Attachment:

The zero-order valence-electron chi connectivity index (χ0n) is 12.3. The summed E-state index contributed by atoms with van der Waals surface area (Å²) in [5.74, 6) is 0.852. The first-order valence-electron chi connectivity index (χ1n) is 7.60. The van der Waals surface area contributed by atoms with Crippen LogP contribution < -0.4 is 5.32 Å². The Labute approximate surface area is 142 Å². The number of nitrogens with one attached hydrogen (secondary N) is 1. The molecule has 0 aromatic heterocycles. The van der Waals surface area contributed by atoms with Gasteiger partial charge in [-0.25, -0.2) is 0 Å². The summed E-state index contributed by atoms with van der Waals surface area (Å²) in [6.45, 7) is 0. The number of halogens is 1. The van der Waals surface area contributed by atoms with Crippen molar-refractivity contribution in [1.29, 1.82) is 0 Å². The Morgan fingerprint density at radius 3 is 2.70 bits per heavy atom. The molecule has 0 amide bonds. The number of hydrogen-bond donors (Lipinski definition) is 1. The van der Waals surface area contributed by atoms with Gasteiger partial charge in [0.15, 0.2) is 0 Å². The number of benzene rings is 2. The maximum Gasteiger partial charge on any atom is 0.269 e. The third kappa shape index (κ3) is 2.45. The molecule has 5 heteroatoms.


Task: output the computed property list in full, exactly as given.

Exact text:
The zero-order valence-electron chi connectivity index (χ0n) is 12.3. The summed E-state index contributed by atoms with van der Waals surface area (Å²) in [5.74, 6) is 0.852. The first-order valence-electron chi connectivity index (χ1n) is 7.60. The van der Waals surface area contributed by atoms with Crippen LogP contribution < -0.4 is 5.32 Å². The Labute approximate surface area is 142 Å². The number of nitrogens with one attached hydrogen (secondary N) is 1. The molecule has 0 aromatic heterocycles. The van der Waals surface area contributed by atoms with Gasteiger partial charge in [-0.25, -0.2) is 0 Å². The summed E-state index contributed by atoms with van der Waals surface area (Å²) in [6.45, 7) is 0. The number of halogens is 1. The van der Waals surface area contributed by atoms with Crippen molar-refractivity contribution in [1.29, 1.82) is 0 Å². The Morgan fingerprint density at radius 3 is 2.70 bits per heavy atom. The molecule has 0 amide bonds. The number of hydrogen-bond donors (Lipinski definition) is 1. The van der Waals surface area contributed by atoms with Gasteiger partial charge in [0.15, 0.2) is 0 Å². The number of benzene rings is 2. The maximum Gasteiger partial charge on any atom is 0.269 e. The third kappa shape index (κ3) is 2.45. The molecule has 5 heteroatoms.